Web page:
A learning management system (LMS) enables teaching staff to add resources or activities to an online course via a web interface with little or no knowledge of the underlying web (html) technology. Often the design and development of this course is the responsibility of the teaching staff and this is an important consideration when looking at the adoption of features within an LMS over time. If it is the teaching staff who are adding resources and activities to a course, then their experience with the teaching medium and their conception of teaching influences the features that will be used in a particular course. Additionally, Siemens (2004) says its only recently, and in limited ways, that LMS vendors have begun extending tools and offerings beyond simple content sequencing and discussion forums.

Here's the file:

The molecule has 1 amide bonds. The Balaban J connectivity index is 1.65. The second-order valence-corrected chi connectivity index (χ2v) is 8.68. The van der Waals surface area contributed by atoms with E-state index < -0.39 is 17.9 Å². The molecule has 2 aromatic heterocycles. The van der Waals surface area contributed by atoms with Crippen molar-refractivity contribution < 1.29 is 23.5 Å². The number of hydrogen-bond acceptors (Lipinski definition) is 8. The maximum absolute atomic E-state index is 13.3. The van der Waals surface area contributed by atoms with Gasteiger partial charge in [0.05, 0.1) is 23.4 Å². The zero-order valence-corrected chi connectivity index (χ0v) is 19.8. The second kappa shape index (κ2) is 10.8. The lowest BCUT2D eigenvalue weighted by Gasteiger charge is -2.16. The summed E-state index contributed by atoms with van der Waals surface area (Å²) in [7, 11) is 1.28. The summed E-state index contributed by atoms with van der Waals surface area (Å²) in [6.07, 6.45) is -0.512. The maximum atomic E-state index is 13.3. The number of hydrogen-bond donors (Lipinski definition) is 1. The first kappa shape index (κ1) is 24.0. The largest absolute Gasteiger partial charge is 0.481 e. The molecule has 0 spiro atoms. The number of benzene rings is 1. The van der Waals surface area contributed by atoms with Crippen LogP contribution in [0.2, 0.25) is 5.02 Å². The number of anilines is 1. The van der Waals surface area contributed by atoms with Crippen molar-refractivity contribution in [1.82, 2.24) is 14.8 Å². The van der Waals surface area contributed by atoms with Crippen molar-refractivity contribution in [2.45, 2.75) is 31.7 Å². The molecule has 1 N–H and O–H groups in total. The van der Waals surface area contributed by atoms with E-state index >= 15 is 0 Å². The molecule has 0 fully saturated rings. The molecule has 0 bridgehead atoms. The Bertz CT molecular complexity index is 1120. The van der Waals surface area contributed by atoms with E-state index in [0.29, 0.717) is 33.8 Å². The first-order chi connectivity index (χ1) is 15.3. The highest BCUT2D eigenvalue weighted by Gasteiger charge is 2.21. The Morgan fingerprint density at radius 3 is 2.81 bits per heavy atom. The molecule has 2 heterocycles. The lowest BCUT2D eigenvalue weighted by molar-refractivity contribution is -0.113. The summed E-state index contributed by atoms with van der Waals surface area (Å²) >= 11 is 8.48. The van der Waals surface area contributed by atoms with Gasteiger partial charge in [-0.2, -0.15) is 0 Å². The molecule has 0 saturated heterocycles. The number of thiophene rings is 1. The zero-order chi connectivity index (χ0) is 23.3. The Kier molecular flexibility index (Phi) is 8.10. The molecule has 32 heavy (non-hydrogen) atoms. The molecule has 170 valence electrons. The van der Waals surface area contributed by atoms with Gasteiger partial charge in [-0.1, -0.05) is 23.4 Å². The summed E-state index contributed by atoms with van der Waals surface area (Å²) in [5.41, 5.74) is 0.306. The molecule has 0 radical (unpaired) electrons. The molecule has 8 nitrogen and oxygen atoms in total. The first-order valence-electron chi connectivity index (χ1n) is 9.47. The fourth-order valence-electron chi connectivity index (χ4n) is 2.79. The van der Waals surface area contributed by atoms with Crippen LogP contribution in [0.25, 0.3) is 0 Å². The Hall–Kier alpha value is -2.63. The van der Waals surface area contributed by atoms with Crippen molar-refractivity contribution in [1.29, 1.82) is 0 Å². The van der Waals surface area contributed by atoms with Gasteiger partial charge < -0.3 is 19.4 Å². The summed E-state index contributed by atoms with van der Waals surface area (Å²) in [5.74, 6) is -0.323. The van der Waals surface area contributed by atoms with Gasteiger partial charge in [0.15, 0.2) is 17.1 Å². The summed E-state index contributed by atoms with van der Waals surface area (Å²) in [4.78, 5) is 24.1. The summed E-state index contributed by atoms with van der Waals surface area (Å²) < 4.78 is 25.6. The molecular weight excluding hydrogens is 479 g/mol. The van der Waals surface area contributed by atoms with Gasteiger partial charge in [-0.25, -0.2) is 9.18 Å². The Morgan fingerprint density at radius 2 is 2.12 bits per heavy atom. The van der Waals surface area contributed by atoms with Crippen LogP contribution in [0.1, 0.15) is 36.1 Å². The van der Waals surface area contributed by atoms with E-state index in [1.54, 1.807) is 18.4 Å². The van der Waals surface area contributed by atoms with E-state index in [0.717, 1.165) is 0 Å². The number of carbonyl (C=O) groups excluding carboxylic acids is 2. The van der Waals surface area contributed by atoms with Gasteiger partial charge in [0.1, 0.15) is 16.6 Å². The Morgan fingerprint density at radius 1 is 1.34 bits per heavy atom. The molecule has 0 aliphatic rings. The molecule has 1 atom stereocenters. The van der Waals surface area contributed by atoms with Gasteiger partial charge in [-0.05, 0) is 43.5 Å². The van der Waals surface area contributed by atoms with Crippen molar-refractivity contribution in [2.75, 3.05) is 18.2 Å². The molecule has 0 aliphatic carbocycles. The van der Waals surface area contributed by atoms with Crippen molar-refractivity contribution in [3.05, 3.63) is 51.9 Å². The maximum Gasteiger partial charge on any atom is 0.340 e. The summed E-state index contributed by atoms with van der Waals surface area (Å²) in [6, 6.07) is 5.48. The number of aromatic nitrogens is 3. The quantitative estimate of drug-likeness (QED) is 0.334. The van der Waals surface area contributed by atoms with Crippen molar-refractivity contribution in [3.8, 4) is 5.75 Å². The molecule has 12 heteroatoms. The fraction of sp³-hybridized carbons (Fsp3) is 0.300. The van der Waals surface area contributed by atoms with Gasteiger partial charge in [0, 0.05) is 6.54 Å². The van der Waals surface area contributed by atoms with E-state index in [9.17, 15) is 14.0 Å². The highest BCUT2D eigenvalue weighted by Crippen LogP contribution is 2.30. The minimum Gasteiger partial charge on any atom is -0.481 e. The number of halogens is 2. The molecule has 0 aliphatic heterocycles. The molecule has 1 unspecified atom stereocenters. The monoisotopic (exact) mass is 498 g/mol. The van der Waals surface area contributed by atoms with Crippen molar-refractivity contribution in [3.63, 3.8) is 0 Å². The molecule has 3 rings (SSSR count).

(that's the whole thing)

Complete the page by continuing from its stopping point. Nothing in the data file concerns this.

I realize that this is an over-generalization but let’s say that LMS tools and features tend to favour content dissemination type tools. The staff teaching via an LMS were themselves most often taught via a “lecture” or “sage on the stage” modality. Does this mean that pattern entrainment comes into play and they would tend to teach in a similar way that they were taught?
The following is a figure demonstrating feature adoption over time in one particular LMS. Whilst potentially another over-generalization, I’ve grouped features that support content dissemination and features that support communication to see if there is a trend.